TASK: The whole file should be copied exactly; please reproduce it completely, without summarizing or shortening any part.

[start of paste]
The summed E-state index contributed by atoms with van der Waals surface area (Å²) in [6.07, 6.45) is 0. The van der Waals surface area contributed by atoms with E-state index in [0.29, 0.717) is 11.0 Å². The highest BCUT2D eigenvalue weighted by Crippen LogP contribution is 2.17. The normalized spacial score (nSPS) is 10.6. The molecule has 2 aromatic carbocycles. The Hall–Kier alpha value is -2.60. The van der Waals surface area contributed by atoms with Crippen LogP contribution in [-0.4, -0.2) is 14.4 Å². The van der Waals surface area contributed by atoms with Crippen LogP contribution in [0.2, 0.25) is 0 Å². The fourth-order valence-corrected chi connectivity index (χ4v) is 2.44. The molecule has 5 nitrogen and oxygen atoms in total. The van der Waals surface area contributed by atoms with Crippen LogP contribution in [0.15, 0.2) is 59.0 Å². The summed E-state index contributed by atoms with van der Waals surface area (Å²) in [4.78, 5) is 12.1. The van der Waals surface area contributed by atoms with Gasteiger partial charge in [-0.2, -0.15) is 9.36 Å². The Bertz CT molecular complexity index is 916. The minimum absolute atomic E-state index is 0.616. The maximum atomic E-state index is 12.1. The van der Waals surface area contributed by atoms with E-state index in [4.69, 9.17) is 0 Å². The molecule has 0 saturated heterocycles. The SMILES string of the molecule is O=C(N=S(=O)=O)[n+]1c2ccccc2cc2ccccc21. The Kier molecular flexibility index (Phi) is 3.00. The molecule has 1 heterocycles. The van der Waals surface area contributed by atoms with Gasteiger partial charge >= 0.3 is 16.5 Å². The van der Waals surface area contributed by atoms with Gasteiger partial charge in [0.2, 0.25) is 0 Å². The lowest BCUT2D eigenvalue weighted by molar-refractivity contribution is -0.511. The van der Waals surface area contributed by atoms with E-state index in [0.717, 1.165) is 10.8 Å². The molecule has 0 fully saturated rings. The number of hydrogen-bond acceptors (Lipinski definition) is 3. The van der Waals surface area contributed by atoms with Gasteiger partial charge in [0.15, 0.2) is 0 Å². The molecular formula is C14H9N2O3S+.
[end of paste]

The summed E-state index contributed by atoms with van der Waals surface area (Å²) in [6.07, 6.45) is 0. The van der Waals surface area contributed by atoms with E-state index in [0.29, 0.717) is 11.0 Å². The highest BCUT2D eigenvalue weighted by Crippen LogP contribution is 2.17. The normalized spacial score (nSPS) is 10.6. The molecule has 2 aromatic carbocycles. The Hall–Kier alpha value is -2.60. The van der Waals surface area contributed by atoms with Crippen LogP contribution in [-0.4, -0.2) is 14.4 Å². The van der Waals surface area contributed by atoms with Crippen LogP contribution in [0.2, 0.25) is 0 Å². The fourth-order valence-corrected chi connectivity index (χ4v) is 2.44. The molecule has 5 nitrogen and oxygen atoms in total. The van der Waals surface area contributed by atoms with Crippen LogP contribution in [0.15, 0.2) is 59.0 Å². The summed E-state index contributed by atoms with van der Waals surface area (Å²) in [4.78, 5) is 12.1. The van der Waals surface area contributed by atoms with Gasteiger partial charge in [-0.2, -0.15) is 9.36 Å². The Bertz CT molecular complexity index is 916. The minimum absolute atomic E-state index is 0.616. The maximum atomic E-state index is 12.1. The van der Waals surface area contributed by atoms with E-state index in [4.69, 9.17) is 0 Å². The molecule has 0 saturated heterocycles. The SMILES string of the molecule is O=C(N=S(=O)=O)[n+]1c2ccccc2cc2ccccc21. The Kier molecular flexibility index (Phi) is 3.00. The molecule has 1 heterocycles. The van der Waals surface area contributed by atoms with Gasteiger partial charge >= 0.3 is 16.5 Å². The van der Waals surface area contributed by atoms with Gasteiger partial charge in [0.2, 0.25) is 0 Å². The lowest BCUT2D eigenvalue weighted by molar-refractivity contribution is -0.511. The van der Waals surface area contributed by atoms with E-state index in [0.717, 1.165) is 10.8 Å². The molecule has 0 fully saturated rings. The number of hydrogen-bond acceptors (Lipinski definition) is 3. The van der Waals surface area contributed by atoms with Gasteiger partial charge in [0.15, 0.2) is 0 Å². The molecular formula is C14H9N2O3S+.